Uncle Tom is a high-minded, devoutly Christian black slave to a kind family, the Shelbys. But beset by financial difficulties, the Shelbys sell Tom to a slave trader. Young George Shelby promises to someday redeem him. The story relates Uncle Tom's trials, suffering, and religious fortitude.
Uncle Tom's Cabin was revolutionary in 1852 for its passionate indictment of slavery and for its presentation of Tom, "a man of humanity", as the first black hero in American fiction. It became an overnight sensation and remains a shocking, controversial, and powerful work, exposing the attitudes of white 19th-century society toward slavery and documenting, in heart-rending detail, the tragic breakup of black families.
Public Domain(P)2009 Blackstone Audio
"Uncle Tom's Cabin is the most powerful and enduring work of art ever written about American slavery." (Alfred Kazin, American writer and award-winning literary critic)
"One of the greatest productions of the human mind." (Tolstoy)
A very moving story about the brutality of slavery that is credited with leading to the Civil War and emancipation. I struggled with the character of Uncle Tom though. I can see Uncle Tom symbolizing the failing to stand up to oppressors that he has come to be known for, but I also see a man of faith holding on to his pious beliefs struggling to live an honorable life. The author's impassioned call for action in the final chapter for the dismantling of the institution of slavery definitely foretold the pending tide of change that lead to the Civil War.
Personally, I enjoyed this book. The story is a touching one. The narrator performed reasonably well. Did a pretty good job distinguishing his voice for the various characters in this book.
When George Harris and his wife were reunited with their family.
I am speechless. Mirron makes me feel like I am there in the story.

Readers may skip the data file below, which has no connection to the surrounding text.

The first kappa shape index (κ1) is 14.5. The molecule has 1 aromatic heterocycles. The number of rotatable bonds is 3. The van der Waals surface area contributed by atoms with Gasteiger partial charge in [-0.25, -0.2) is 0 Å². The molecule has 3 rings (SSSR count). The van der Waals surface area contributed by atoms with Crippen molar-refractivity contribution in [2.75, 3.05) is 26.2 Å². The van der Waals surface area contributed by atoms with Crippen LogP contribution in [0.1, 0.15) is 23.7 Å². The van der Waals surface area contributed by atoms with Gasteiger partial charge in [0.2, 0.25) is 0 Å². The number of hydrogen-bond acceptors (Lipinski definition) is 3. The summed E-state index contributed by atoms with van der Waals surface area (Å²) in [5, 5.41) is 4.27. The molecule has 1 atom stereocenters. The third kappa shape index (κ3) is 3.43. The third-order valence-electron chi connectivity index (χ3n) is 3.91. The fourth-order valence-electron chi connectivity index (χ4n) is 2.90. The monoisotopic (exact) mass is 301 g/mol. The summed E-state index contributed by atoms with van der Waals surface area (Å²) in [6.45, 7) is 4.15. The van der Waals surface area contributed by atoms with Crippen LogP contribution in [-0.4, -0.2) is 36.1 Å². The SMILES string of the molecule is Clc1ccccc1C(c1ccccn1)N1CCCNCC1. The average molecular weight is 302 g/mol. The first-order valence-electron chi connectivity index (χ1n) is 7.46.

If I could have, yes!
Uncle Tom's Cabin is a very important part of the American literary Experience. It was written shortly before the Civil War, and had an influence on the collective conscience which was an important part of the war. The story is powerfully written and it is easy to see why and how it influenced people when it first came out. In some ways it is overly religious and treats the African Americans of the story in an overly simplistic way, but nevertheless is a powerful indictment of the evils of slavery.
I recommend it highly. It should be read by everyone of college age or beyond. The only reason it shouldn't be read by high school students is that it is so long.
Yes, I think everyone should read it in order to get a accurate account of slavery, not some sugar coated version.
Gone with the Wind, it should be compared to it to clarify the stark differences.
It made me cry and made me hurt for all those who lived under the whip of slavery.
As I said, it is a must read.
An American classic
I can't narrow it down to one, but they are Uncle Tom and Eva
When George proclaim, he would not disguise his race by passing for White, and he would continue to support the cause of abolishing slavery.